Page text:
International Photography Hall Of Fame And Museum Opens In St. Louis
The International Photography Hall of Fame and Museum has a new home in St. Louis.
This Friday it will celebrate its grand opening in Grand Center at 3415 Olive Street.
It’s the culmination of years of planning after the IPHF left its previous home in an Oklahoma City science museum in 2011.
St. Louis Public Radio’s Maria Altman got a chance to see the new space. Here's her account of her visit:
A New Home In St. Louis
On the day I walked through the museum, there was still a little construction work being done. A saw buzzed as workers built stairs in the back, and a painter touched up walls here and there.
Executive Director John Nagel didn’t seem flustered a bit by the final rush.
"Well, it’s pretty exciting," Nagel said. "It’s been several years."
Nagel joined the board of the International Photography Hall of Fame and Museum back in 2005.
That was when talk was just beginning about a move from Oklahoma City.
Nagel lobbied for St. Louis, and he says the arts community here has met the IPHF with open arms.
"Everybody believes this is going to be a fabulous tourist attraction, a cultural advantage to St. Louis and everyone’s delighted that St. Louis is going to be our new home, and we are too," he said.
Connections & Collections
Nagel has worked for years as professional photographer and teacher in and around St. Louis. He said one reason the city is a good fit is the region’s 14 colleges and universities with photography programs.
He said IPHF can help students and photographers connect, and it can educate them about photography’s history, some of which is not-so-distant.
"We’ve had college-age interns who’ve never developed a roll of film or never saw a print developed in a tray… and we can demonstrate that here," Nagel said.
He takes me through the museum, first showing off the early photographic equipment the IPHF has in its collection, including stereo cameras, a megalithoscope, and a camera so big it has wheels.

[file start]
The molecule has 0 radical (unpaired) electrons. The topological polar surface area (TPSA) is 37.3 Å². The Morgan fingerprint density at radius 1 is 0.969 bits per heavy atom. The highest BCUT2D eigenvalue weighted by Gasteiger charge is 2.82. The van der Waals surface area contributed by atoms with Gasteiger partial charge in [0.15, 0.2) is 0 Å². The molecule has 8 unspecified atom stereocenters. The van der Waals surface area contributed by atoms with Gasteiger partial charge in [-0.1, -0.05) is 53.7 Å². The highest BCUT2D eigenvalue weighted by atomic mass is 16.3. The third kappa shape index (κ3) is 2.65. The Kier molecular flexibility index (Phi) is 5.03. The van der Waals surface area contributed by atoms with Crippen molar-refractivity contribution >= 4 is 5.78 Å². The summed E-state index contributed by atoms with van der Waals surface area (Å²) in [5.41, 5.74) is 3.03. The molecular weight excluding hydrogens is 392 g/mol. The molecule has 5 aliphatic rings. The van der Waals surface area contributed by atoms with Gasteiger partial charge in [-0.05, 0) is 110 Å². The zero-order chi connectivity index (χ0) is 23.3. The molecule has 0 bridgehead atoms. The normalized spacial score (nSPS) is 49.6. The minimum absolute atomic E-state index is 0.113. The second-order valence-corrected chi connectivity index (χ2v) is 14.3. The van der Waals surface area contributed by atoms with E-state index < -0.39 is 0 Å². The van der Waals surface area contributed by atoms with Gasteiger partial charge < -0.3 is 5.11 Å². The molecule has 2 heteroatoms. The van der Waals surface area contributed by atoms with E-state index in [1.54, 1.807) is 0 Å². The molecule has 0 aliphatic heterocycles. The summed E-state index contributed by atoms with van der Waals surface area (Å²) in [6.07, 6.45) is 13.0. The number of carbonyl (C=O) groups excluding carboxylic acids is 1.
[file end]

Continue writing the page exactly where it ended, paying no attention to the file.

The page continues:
"It’s a studio camera that has its own stand with casters on the bottom and you can wheel it around the studio," Nagel explained. "It’s large enough so that the negative made is 11 by 14 inches. It’s called a century camera because it was sold first at the turn of the century in 1900."
A Showcase For Photographers
The IPHF intends to showcase the work of both well-known and up-and-coming photographers.
The first exhibit is called "The Past, Present and Future of Nature Photography." It includes the work of Peter Dombrovskis, an inductee in the IPHF’s Hall of Fame, who focused much of his work on preserving pristine areas in Tasmania.
Photojournalist NoppadolPaothong, who works for the state’s Department of Conservation, also is featured.
"If you don’t have a free subscription to the Missouri Conservationist magazine you should get one just to see his work," Nagel said. "It’s phenomenal."
The future of nature photography is represented with images taken by high school scholarship winners from the North American Nature Photography Association and 18-25 year old winners of the National Geographic Young Explorers Grant Program.
The IPHF has 71 inductees to its Hall of Fame and boasts 30,000 images.
Those include famous works such as Ansel Adam’s "Moonrise, Hernandez, New Mexico," which is currently on display.
Yousef Karsh’s iconic portrait of Winston Churchill also hangs in a corner with Churchill staring grumpily at the camera.
Nagel happily recounts the story behind the portrait: "The story goes that Karsh felt he wasn’t getting the expression that he wanted so before one of the photographs he reached up and pulled the cigar out of Churchill’s mouth, got this expression, took the picture and said 'thank you, Mr. Churchill.'"
Nagel says it’s the museum’s mission to tell photography’s story, whether about its early innovators or a glimpse behind a great photograph.
Now that the IPHF is finally settled in its new home in St. Louis the organization is ready for the next chapter.
Follow Maria Altman on Twitter: @radioaltman
Cityscape is produced by Mary Edwards and Alex Heuer and sponsored in part by the Missouri Arts Council, the Regional Arts Commission, and the Arts and Education Council of Greater St. Louis.